What with my huge pie obsession, I tend to forget about galettes. I’m not sure why, though. Galettes are so super easy. Sexy, too. If pies and galettes were sisters, pie would be the earnest, ethical one, all rosy-cheeked and freckled and wholesome. Galette would be the one with tousled beach hair, dark red lipstick, and ripped jeans. She’d have a throaty laugh, and most days she’d go braless. (The pie sister wears a bra, always—one hundred percent cotton with a sweet trim of lace.)
So anyway, I make pies and I make pies and then, suddenly, it hits me—oh, galettes!—and then in my rush to remedy, I overcorrect and end up making an obscene number of galettes. (Though can there be such a thing as too many galettes? Seems doubtful.)
The other day when I popped in to see my mom, I took along a piece of galette for her to sample. She ate half of it, moaning and sighing all the while, and then, regretfully, she set the other half aside for my father.
“Good grief,” I said, laughing at her theatrics. “Just eat it. He’ll never know.”
“Oh, no, I couldn’t do that,” she said. (My mother has always suffered from an overly developed sense of fairness.)
My father walked in the door just as I was heading out. “Don’t you want to stay to watch him eat it?” my mother called after me. As though me watching him eat would heighten my galette-sharing pleasure, silly mama.
I served the galette to my writing group, too. They called it “ridiculous,” as in, it’s so good it’s ridiculous. Which is true, if I do say so myself. The first time I made one, I think I ate nearly an entire half. Or maybe it was nearly an entire whole, hmmm? I guess we shall never know….
A couple things to keep in mind. Because the fruit to pastry ratio in a galette is about one to one, both components are showcased, so it’s crucial that both be utterly delectable. I recently discovered a sour cream pastry that I’ve become quite partial to.
It’s not that much different from my classic butter pastry, but the sour cream does make the pastry a little softer and more tender. I love it.
As for the fruit, since the galette requires only several pieces, use the ripest, most delicious fruit you can get your grubby paws on. Nectarines are awesome. (I have two more disks of pastry in and the last of the nectarines banging around in the fridge, awaiting some oven magic.) (Oo, and now I’m back from Costco with a box of plums! How about a nectarine plum galette?!)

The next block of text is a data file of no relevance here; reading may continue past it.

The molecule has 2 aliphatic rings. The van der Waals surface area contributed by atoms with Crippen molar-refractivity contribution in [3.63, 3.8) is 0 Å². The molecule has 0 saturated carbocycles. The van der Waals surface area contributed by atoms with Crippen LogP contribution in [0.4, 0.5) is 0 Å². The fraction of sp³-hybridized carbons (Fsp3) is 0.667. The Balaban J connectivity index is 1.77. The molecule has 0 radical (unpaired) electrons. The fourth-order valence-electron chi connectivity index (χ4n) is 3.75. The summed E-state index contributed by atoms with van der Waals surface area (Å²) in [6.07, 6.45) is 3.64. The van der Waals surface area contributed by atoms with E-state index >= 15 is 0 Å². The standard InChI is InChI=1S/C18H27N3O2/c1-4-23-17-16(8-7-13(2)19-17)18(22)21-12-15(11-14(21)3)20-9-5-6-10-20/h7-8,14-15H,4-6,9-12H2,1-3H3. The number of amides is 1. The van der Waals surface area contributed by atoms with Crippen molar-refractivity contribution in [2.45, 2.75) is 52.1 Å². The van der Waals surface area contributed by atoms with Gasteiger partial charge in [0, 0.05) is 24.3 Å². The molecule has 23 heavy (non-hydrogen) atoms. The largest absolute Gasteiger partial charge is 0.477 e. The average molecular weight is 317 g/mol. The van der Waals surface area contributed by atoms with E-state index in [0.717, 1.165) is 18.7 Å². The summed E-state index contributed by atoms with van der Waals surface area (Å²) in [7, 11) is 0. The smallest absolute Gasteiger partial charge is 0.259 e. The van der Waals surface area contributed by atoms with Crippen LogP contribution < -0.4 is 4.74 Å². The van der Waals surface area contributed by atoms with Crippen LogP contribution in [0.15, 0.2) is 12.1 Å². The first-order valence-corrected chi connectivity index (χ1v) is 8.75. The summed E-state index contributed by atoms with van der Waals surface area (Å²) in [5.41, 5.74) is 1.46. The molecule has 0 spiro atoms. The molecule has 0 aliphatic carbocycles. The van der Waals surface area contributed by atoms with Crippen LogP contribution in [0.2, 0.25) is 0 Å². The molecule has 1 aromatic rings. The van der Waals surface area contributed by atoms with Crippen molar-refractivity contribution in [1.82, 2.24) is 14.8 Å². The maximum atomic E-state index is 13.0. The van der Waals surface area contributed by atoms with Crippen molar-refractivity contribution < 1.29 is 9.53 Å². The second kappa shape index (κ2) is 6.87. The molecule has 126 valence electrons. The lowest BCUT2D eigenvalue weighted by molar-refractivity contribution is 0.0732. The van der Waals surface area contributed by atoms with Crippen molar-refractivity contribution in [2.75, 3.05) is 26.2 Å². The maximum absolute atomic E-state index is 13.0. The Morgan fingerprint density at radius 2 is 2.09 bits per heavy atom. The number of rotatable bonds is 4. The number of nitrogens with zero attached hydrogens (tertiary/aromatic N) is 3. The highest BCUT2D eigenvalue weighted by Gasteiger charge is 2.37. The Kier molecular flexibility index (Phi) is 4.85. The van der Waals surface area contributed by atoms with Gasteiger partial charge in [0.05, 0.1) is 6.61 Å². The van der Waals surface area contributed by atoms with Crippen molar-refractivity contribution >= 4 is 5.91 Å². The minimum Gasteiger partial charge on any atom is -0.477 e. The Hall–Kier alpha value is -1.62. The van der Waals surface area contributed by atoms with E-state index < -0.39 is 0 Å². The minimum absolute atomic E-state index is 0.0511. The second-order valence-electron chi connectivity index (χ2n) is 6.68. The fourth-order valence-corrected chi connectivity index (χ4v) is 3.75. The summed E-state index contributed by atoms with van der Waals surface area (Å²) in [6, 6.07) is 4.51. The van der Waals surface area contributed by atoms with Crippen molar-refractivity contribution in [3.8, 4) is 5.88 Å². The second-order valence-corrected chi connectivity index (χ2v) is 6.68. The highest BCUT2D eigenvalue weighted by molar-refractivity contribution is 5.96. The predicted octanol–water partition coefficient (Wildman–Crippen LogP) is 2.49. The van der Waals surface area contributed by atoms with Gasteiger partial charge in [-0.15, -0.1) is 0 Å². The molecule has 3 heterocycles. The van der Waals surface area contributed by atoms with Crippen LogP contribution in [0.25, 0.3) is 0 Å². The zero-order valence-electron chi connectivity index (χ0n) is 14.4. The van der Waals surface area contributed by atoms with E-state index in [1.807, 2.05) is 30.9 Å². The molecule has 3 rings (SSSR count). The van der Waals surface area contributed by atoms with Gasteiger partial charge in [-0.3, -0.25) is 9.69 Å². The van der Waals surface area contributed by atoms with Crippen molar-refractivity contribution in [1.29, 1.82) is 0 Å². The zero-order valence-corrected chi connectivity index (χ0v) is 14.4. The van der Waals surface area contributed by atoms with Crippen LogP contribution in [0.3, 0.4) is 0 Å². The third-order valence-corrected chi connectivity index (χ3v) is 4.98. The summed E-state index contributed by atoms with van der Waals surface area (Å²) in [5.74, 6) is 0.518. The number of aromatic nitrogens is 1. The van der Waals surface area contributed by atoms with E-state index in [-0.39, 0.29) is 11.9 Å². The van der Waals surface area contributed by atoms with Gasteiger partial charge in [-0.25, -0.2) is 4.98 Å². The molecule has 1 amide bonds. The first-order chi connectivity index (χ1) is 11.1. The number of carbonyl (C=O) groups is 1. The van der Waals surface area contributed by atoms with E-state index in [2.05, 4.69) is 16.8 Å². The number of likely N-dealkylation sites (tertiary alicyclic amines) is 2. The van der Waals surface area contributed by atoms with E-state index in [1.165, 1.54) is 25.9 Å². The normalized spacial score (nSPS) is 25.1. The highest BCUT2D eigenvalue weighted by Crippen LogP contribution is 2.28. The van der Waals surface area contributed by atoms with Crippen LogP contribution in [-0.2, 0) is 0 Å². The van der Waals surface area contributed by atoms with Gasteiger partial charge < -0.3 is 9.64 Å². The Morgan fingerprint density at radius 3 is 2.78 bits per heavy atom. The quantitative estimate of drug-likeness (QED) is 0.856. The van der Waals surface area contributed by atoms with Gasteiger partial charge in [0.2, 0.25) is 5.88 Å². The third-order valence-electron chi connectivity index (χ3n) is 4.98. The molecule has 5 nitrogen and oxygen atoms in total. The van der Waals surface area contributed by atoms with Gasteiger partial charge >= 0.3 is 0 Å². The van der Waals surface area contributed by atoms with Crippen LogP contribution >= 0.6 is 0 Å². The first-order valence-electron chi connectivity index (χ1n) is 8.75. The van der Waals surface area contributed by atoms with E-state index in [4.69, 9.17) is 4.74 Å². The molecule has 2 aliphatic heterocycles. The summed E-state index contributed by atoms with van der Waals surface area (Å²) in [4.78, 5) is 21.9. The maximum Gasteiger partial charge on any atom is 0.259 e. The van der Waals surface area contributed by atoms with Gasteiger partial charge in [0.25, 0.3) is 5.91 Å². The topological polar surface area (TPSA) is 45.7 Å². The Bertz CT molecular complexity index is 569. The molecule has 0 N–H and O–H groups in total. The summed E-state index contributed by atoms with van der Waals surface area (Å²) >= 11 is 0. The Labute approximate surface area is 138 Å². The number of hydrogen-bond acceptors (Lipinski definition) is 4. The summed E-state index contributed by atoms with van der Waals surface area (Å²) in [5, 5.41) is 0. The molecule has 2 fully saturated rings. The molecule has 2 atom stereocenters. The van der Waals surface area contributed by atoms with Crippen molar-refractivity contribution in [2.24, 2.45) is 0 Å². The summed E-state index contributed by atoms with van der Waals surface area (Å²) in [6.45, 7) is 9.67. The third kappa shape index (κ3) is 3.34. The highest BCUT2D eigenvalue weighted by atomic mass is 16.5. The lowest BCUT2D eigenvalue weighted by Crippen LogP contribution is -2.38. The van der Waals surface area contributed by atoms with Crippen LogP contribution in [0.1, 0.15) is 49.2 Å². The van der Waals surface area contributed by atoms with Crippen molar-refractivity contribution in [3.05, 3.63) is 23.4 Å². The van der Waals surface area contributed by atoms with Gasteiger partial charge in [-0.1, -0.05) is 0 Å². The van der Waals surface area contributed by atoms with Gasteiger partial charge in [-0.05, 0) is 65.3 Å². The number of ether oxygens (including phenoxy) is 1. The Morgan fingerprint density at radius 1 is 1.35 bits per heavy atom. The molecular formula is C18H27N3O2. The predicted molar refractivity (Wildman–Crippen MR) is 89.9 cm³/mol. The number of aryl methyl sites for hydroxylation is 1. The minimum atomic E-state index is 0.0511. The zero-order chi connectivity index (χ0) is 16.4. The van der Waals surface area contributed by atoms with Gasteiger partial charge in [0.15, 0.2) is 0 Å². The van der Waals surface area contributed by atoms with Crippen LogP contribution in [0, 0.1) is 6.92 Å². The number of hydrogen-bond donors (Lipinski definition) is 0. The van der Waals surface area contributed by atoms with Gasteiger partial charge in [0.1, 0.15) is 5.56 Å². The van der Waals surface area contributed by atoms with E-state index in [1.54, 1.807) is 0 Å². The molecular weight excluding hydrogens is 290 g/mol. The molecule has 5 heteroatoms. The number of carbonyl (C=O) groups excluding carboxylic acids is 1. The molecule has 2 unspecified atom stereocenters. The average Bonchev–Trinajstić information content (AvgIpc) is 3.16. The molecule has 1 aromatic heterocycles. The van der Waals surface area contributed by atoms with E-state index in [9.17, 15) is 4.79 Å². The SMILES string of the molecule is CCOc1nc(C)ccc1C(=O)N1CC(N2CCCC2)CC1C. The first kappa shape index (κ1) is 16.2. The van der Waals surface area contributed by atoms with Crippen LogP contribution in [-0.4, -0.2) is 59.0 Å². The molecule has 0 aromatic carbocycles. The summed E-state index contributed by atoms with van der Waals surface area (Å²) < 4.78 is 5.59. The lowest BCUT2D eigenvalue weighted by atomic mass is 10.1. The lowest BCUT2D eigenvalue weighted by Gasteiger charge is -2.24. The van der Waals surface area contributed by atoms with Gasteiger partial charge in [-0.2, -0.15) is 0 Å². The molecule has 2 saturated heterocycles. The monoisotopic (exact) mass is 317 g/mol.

I like to arrange the sliced fruit in a circle, so their curved backs form the outside edge and their soft insides face the very center. This way, the galette ends up looking sort of like a rose. Also, the pastry doesn’t get jabbed and broken by the fruit’s sharp edges, so there is less pastry breakage and subsequent leakage of juices (though that always seems to happen one way or another and shouldn’t be much minded).
Galettes must be served with whipped cream. About this I am most stern. They are too delicate to withstand the intensity and density of ice cream, and even though an unadorned wedge of galette is quite delicious on its own, when capped with a billow of whipped cream, it gets elevated to a whole new level. Crispy, flaky pastry, jammy fruit, whipped cream, oo-la-la. It’s a perfect trinity of utmost ridiculous deliciousness.
Fresh Nectarine Galette
½ recipe of sour cream pastry (see below)
3-4 nectarines, pitted and thickly sliced
3-5 tablespoons sugar
1-2 tablespoons butter
1 tablespoon half-and-half
whipped cream, for serving
Roll the pastry into a large circle and place it in a sided baking sheet that’s been lined with parchment paper. Sprinkle a tablespoon of sugar over the entire pastry, except for the outer inch.
Arrange the nectarine slices atop the sugar, starting at the outside and moving inward, until the entire pastry is covered in a single layer of fruit. Sprinkle another 1-2 tablespoons of sugar on top, and dot with butter.
Fold the edge of the pastry up over the fruit, trying not to tear the pastry. If it looks craggy and imperfect, you’ve done it right. Brush the pastry with the half-and-half and sprinkle with another tablespoon of sugar.
Bake the galette at 400 degrees for 30-45 minutes, or until the edges are golden brown and the top of the fruit is just beginning to blacken. Cool to room temperature before slicing in wedges and serving with whipped cream.
Sour Cream Pastry
From Simply Recipes.
2 cups flour
1 teaspoon salt
2 teaspoons sugar
2 sticks butter, cubed
½ cup sour cream
Measure the first four ingredients into a food processor and pulse to combine. (The butter should still be slightly chunky.) Add the sour cream and pulse until the mixture begins to come together.
Dump the pastry out onto the counter, divide in half and shape each half into a disk. Wrap with plastic and store in the fridge (or freezer) until ready to use.